As there are several different departments in dealerships, each with their own goals and targets, it is quite common for inter-departmental fighting to occur – a woe of many a manger. This happens because each department attempts to preserve revenue within their own department – other departments be darned!
For example, the used car manager will complain about the cost of reconditioning vehicles because it eats into the potential front-end gross profit they could potentially make– and that’s what their pay plans are based on. Or, the service department is hesitant to refer customers back to sales and/or to F&I for service contracts, preferring instead to keep revenue in their department through higher RO dollars.
A recent article in Automotive News reports how this dynamic only serves to hurt a dealership’s overall bottom line. However, according to the article, there may be a solution – at least one that’s working for several dealerships; and that is sharing the wealth, if you will, by incentivizing service to refer customers to sales and/or to F&I for service contracts when a customer comes in and is presented with a hefty service estimate. In fact, at one dealership, 30 percent of customers referred by service purchased extended service contracts, 10 percent purchased new vehicles and, as a desirable bonus, the retention rate in service was a very healthy 84 percent. All for $25 per service contract!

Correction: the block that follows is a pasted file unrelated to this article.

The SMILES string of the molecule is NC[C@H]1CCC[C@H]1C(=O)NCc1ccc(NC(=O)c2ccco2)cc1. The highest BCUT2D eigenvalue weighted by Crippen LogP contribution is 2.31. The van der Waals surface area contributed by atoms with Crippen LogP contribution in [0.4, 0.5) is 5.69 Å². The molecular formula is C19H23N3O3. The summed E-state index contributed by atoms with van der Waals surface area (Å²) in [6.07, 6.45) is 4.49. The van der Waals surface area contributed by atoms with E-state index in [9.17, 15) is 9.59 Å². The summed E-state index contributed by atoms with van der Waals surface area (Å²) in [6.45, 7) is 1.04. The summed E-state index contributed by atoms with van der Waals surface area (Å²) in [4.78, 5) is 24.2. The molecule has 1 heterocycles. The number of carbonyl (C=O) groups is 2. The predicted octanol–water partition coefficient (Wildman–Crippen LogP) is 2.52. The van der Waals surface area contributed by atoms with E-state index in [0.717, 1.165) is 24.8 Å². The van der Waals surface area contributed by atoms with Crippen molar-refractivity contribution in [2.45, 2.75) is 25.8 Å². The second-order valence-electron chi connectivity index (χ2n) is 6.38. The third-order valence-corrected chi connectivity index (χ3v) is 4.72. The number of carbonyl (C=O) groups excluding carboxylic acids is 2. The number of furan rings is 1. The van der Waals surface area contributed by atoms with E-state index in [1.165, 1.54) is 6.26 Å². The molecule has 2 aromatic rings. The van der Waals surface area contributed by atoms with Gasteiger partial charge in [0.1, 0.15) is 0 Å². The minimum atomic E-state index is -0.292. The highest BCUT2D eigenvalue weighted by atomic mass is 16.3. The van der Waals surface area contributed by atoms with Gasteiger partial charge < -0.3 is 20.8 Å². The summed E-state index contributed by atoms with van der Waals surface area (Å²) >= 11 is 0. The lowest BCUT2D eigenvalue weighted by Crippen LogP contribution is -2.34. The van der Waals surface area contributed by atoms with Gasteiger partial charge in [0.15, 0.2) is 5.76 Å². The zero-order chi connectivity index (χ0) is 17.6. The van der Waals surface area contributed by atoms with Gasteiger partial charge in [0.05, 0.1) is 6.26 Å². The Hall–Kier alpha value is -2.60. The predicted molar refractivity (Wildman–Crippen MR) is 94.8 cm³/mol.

The key? Creating pay plans that incentivize both sales and service to refer customers to F&I for service contracts. Think about it. Any salesperson or service advisor is eligible to make some extra $ and its great motivation to refer their customers to F&I.
The result is that, overall, the dealership wins for multiple reasons. First, there is less in-fighting and more teamwork in the dealership which improves the company culture. Second, the employees are happier because they can make additional money every month. Third, customers who purchase a service contract will continue to service at that dealership, rather than any competition. And last, but not least, the profit generated in F&I will increase the dealership’s bottom line.
Seems like a win-win to me. And my guess is that dealers would rather have the profit and service retention gained through the sale of a service contract than the $25 they pay the service advisor or salesperson who referred them.
Help your dealership employees and departments work together by incentivizing them to do so. It has been proven to be extremely successful for other dealerships, so why not yours?